College Connect: Saving in school, saving on your own

By Ethan Millman

Over the past few years as a college student, like almost any other student, I’ve had to become more frugal.

As a first semester freshman, I didn’t hesitate to go to every dinner, movie or other social event to attempt to solidify the friendships I’d always heard would be the most important of my life. And for the first few months of college, I lived like this with no reservation. But given how unsustainable a lifestyle this was, it’s no shock that changes came relatively quickly.

The more I pulled my debit card out of my wallet, the more hesitant I became to spend. When it got to the point where I’d check my bank account and hope I had enough money to pay for my meal, I knew I had to make a change. By my second semester freshman year, I’d gone to the complete opposite extreme. I never went out for meals and never did anything with friends that required spending more than $20. I saved money at the cost of having any fun.

But things changed considerably when I finally got a job. Working full-time for my school’s newspaper, I finally had somewhat of a disposable income. While it is by no means a livable wage, I’d saved enough money to properly budget.

But two years later, I’ve finally come to accept my spending system. Beyond groceries and the occasional meal, my paychecks have streamlined to only a few outlets: Uber, Lyft, Zipcar and Guitar Center. That last outlet is more of a personal hobby, but it takes enough of my money to include. It is a bit ironic that playing an instrument as a hobby could be so expensive given that most musicians aren’t making a lot of money, but that’s beside the point.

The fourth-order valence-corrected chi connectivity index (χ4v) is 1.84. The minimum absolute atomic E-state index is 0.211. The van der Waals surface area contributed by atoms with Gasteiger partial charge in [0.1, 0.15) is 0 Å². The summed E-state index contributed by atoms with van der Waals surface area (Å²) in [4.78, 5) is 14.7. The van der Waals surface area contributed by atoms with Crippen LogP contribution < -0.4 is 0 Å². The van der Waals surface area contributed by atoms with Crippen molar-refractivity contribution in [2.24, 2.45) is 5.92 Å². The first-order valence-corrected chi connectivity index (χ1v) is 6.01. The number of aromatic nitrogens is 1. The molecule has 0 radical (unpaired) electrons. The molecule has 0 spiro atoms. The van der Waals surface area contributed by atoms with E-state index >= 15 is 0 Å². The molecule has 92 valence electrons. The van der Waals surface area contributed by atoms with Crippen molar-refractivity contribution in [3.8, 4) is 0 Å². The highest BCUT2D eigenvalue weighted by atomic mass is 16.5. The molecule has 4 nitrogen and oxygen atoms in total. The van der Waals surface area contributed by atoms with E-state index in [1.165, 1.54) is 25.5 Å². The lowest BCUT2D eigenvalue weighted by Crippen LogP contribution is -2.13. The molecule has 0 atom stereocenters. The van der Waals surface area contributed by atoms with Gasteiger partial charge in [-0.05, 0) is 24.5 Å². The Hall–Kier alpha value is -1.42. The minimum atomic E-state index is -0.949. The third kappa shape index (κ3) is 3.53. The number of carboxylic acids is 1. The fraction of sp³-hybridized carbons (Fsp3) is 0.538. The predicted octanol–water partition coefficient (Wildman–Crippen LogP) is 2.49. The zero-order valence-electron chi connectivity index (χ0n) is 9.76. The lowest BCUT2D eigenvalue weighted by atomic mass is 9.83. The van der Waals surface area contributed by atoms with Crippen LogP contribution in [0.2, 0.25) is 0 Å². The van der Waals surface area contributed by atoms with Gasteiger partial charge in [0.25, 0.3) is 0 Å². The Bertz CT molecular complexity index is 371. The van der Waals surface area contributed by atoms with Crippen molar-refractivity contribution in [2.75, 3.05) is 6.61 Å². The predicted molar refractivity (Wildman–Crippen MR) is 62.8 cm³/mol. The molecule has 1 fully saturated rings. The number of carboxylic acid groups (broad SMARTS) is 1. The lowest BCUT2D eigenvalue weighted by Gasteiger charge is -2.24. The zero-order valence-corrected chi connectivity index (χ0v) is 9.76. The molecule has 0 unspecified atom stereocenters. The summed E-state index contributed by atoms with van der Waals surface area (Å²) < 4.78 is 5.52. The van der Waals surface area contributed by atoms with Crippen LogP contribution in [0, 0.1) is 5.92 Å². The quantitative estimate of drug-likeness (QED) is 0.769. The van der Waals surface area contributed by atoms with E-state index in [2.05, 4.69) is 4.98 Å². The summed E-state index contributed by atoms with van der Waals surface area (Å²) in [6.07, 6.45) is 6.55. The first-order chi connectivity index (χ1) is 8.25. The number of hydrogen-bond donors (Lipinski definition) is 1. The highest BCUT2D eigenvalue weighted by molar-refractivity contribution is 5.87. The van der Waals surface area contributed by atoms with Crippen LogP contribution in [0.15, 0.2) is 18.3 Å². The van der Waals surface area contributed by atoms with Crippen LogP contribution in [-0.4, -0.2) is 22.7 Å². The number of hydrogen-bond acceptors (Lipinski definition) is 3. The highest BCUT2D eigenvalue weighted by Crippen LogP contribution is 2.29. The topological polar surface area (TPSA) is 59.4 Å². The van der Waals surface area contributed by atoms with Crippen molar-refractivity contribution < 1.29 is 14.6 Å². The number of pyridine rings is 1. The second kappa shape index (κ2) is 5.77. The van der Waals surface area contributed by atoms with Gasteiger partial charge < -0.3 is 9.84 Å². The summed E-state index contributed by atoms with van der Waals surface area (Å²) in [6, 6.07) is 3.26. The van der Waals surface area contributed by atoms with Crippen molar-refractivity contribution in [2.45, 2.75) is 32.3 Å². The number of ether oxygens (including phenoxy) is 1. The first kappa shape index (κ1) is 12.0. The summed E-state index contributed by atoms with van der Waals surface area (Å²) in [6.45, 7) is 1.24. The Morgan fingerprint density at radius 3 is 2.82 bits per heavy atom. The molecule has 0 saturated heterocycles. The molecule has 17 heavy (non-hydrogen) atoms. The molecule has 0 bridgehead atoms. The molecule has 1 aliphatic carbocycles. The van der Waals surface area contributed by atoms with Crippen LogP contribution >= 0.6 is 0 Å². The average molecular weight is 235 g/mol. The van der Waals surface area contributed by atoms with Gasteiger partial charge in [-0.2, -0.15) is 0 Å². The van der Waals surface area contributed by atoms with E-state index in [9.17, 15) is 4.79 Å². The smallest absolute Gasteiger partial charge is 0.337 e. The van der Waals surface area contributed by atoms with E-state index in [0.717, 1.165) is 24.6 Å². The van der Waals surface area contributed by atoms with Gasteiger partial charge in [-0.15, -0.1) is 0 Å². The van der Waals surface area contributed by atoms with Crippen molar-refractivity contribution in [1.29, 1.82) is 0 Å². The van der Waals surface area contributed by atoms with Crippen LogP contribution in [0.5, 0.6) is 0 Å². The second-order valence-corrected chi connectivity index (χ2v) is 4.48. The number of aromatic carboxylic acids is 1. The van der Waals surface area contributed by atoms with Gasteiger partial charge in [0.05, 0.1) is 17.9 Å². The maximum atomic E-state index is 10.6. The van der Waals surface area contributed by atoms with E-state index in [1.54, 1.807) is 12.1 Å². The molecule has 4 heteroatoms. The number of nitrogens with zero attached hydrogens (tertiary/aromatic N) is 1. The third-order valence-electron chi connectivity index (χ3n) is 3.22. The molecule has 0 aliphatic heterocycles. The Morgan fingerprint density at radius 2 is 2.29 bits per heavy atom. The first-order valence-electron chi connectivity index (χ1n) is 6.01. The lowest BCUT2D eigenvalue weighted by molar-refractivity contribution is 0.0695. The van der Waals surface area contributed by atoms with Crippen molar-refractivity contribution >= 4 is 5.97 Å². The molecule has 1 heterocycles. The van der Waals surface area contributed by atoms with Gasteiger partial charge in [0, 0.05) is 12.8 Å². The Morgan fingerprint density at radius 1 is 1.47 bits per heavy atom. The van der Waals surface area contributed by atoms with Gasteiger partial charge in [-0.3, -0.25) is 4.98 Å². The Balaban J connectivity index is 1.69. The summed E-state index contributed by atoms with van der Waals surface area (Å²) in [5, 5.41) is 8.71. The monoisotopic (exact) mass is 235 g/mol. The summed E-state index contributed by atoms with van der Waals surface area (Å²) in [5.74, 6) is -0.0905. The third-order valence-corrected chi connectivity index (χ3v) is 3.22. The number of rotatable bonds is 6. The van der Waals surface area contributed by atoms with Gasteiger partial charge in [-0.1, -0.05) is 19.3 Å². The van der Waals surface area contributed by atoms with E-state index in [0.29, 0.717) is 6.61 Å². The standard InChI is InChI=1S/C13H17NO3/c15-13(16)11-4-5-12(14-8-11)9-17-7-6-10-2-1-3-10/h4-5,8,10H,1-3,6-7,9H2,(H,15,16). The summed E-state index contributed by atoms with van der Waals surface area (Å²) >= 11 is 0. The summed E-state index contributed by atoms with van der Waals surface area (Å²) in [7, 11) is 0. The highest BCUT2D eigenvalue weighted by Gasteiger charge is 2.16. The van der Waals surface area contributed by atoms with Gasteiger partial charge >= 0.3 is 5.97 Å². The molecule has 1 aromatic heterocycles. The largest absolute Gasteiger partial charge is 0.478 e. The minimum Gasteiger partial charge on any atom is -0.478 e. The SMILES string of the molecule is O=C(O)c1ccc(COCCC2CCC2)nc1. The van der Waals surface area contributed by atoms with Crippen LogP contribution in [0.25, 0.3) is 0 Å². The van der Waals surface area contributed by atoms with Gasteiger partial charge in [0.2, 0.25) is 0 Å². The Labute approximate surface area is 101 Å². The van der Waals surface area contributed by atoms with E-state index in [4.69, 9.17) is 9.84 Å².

As a journalist first and a musician second, transportation and guitar equipment make up almost all my purchases these days.

Without a car, my main means of transportation comes from the gig economy. Whether it be to see friends or go on an assignment, I use Uber and Lyft very frequently throughout the week. That is a considerable expense. Just using ride hailing services takes most of my income and has forced me to budget much more closely than I ever really anticipated. As of writing this blog, I’m readying an $82 Zipcar rental to drive to southeast Arizona for a story.

While these expenses are prevalent during the school year, this summer gave me my biggest challenge in terms of saving money. Working as a reporting intern for The Denver Post, I spent the entire summer as a reporter without a car. Faced with the decision of buying a clunker or relying on ride-hailing services, I ended up choosing the latter. Overall, I spent nearly $1,000 on transportation.

While it took much more thought each week to ensure I could comfortably live as I rationed out transportation expenses along with all my other costs of living, I managed to save about $2,000. And that doesn’t include insurance, parking and gas costs.

I’m still not perfect when it comes to balancing a budget – I can still buy a ton of frivolous guitar equipment on a whim – but I’m finally self-aware of my spending habits, and that’s a start.


Best in Business Book Awards

Official Media Partner

BIB Book Awards Sponsors

Exclusive Sponsor
Investing & Personal Finance category

Exclusive Sponsor
Business & Reporting category

Official Content Distributor